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Are You Busy or Productive?

  |   confidence, leadership, motivation   |   No comment


Are you busy or productive?


Time and time again when I ask somebody how they are, they reply with a single word: “Busy.”


Normal workplace hours have been extended well into the evening as people check and respond to their emails. Being “unreachable” is the mortal sin of business.


Is being busy helping everyone make a lot more money? Are we happier than any previous generation? Are we producing at a record level? Sadly, none of these things are true.


The next time you answer a question about how you are with “busy,” take a minute to consider whether being busy is the same to you as being productive.


If it is, then perhaps all the things you are doing are worthwhile to bring you to a significant goal. If it not, perhaps some of the busy tasks need to be taken off your plate.


My work often takes me to the busy streets of Toronto’s downtown, and it looks like everyone is in a great hurry to get somewhere. They text as they walk, they look like they are speaking to themselves as they respond to questions coming into their earbuds, and they are all moving with great confidence.


Sometimes I watch them as I sip a refreshment from inside a little café and wonder if they all know exactly where they are going and if there is a purpose to their journey.


It took me many years of working very hard through long days and nights to suddenly realize that there is a distinct difference between being busy and being productive. Now I marvel at what gets done every week, every month and every year, and yet somehow I am calmer and more mindful of what I am doing throughout the days.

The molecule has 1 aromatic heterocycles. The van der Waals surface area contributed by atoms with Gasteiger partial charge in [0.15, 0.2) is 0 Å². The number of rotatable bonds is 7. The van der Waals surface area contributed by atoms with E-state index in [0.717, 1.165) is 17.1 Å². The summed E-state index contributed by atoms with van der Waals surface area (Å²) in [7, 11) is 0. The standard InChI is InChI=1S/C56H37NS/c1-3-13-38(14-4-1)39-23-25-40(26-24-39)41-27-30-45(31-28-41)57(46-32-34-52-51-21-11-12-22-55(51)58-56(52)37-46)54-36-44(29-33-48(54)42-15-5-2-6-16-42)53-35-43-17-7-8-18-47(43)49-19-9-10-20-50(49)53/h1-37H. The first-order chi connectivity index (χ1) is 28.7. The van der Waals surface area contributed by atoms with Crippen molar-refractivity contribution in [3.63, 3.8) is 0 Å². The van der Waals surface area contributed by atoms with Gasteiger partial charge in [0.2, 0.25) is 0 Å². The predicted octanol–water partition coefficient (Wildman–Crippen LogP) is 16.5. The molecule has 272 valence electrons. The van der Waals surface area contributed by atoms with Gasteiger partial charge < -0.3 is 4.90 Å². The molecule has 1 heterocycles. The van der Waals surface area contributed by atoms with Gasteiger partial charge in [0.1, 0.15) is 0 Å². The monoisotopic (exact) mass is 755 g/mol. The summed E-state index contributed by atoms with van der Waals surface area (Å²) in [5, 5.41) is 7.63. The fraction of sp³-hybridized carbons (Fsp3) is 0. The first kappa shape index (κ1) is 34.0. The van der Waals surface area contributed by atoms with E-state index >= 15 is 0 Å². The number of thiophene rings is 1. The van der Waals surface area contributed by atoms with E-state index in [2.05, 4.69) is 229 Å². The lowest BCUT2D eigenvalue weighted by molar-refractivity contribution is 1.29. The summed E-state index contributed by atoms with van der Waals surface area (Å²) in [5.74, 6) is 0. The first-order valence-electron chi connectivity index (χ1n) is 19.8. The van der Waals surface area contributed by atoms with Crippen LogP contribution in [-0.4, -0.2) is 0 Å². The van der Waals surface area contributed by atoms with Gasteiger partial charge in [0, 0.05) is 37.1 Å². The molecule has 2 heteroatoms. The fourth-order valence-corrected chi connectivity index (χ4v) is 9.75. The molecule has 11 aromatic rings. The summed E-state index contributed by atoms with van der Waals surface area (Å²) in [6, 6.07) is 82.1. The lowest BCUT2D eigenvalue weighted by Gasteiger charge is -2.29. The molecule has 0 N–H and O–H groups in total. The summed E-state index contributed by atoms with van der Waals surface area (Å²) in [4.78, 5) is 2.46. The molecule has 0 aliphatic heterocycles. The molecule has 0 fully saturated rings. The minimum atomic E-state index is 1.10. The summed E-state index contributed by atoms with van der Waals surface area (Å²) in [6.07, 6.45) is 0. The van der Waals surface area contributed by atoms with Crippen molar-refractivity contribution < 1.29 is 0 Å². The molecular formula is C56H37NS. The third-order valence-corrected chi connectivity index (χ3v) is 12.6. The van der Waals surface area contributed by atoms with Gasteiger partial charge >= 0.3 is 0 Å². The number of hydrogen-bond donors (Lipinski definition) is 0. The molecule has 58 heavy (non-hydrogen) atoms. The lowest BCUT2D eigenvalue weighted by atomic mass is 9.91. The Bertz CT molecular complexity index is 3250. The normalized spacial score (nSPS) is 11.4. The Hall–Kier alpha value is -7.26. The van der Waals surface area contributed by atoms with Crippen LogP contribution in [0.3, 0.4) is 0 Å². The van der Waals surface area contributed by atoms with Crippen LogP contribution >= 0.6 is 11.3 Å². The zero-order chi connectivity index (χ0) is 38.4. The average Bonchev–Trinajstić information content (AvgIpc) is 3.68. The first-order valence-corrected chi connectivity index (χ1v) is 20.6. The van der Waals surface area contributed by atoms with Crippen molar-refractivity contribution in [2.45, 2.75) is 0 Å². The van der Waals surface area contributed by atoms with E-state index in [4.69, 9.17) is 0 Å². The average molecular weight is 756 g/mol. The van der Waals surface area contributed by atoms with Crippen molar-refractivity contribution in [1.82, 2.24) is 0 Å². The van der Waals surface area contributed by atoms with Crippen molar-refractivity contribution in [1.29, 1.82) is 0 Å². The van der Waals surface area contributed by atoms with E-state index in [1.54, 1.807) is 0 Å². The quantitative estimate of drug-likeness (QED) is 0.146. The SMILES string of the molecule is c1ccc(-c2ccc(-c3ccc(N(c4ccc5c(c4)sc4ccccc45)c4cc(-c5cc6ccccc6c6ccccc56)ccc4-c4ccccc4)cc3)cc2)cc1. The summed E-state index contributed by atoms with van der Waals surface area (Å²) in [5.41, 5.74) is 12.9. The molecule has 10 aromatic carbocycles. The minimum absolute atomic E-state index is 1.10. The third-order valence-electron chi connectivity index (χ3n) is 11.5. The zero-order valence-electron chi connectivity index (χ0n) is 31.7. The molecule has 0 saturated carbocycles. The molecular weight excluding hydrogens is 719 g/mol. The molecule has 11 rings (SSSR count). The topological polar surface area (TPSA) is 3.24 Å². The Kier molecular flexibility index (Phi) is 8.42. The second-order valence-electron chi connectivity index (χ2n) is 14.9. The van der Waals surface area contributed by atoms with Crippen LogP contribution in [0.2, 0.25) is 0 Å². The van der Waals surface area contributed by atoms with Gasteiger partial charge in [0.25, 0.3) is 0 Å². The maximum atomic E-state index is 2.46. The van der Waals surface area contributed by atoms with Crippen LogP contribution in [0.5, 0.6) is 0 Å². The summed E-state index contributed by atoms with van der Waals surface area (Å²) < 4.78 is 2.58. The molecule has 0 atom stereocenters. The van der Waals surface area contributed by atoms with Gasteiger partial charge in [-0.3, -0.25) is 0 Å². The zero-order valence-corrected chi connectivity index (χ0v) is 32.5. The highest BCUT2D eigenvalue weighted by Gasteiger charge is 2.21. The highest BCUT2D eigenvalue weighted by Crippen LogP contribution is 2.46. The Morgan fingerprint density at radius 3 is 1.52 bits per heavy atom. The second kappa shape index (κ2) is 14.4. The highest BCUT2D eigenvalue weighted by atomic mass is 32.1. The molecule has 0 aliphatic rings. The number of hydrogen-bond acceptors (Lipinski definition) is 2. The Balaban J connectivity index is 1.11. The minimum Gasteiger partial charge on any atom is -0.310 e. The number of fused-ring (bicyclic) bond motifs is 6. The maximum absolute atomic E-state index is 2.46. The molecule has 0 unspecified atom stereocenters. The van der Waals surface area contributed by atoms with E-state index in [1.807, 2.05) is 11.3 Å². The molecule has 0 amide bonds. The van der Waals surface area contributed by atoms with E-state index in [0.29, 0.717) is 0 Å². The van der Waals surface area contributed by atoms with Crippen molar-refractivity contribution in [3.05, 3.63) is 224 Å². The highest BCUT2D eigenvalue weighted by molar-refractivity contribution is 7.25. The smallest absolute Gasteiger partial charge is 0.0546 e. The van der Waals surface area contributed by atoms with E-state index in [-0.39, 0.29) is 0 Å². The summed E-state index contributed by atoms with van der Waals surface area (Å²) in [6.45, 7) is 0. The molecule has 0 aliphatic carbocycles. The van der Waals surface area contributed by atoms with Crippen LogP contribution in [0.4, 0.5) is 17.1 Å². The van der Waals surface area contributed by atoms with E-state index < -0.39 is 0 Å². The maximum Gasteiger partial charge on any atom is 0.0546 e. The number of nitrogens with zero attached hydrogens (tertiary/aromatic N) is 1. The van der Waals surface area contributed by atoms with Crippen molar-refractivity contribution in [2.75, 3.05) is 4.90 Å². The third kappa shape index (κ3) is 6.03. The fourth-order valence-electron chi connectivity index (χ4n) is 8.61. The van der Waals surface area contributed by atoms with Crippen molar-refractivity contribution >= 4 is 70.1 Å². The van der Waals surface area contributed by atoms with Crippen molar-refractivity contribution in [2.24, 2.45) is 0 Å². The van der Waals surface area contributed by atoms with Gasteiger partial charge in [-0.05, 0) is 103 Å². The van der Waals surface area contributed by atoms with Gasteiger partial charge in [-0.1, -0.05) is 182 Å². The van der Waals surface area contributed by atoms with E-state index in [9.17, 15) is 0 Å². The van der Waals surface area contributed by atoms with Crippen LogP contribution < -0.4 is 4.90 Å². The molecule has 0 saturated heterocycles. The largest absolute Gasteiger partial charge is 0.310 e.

I learned the hard way that if you constantly run full-speed ahead at the gait of the busy, you will ultimately run out of energy. Racing here and there is a distraction, not a production.


Here are five ways I learned to distinguish the difference between being busy and being productive, and knowing them has made a vast difference in what I am now able to accomplish.


#1. Edit your priorities.

If you look at your daily planner and you have more than one or two priorities that day, you are busy, but not necessarily productive. If you have more than 10 priorities, I can tell you right now you won’t accomplish all of them, and you need to take a reality check with your planning.


You will end each day feeling like a failure as you dutifully reschedule priorities and you will make a mockery of the word.


To be most productive, get one big thing (a priority) done very day. If you are super-skilled and have a great support team, you might even get two big things done.


Do those priorities in the morning. In the afternoon cluster the other smaller items together and keep it all rolling.


When a client calls with a new priority project, break it down as much as possible to little projects. But if there needs to be one priority day, just mark it off and no matter who calls, tell them you can address their priority quickly, just not this day. Book it at the first day you do not already have a priority listed.


#2. Edit your “yes” responses.

That leads to the second way to stay sane and productive in a busy world. When a client requests something, and you are running a small business, your immediate knee-jerk response is to say “yes,” even though the minute you say it you know you will have to work that night, or that weekend.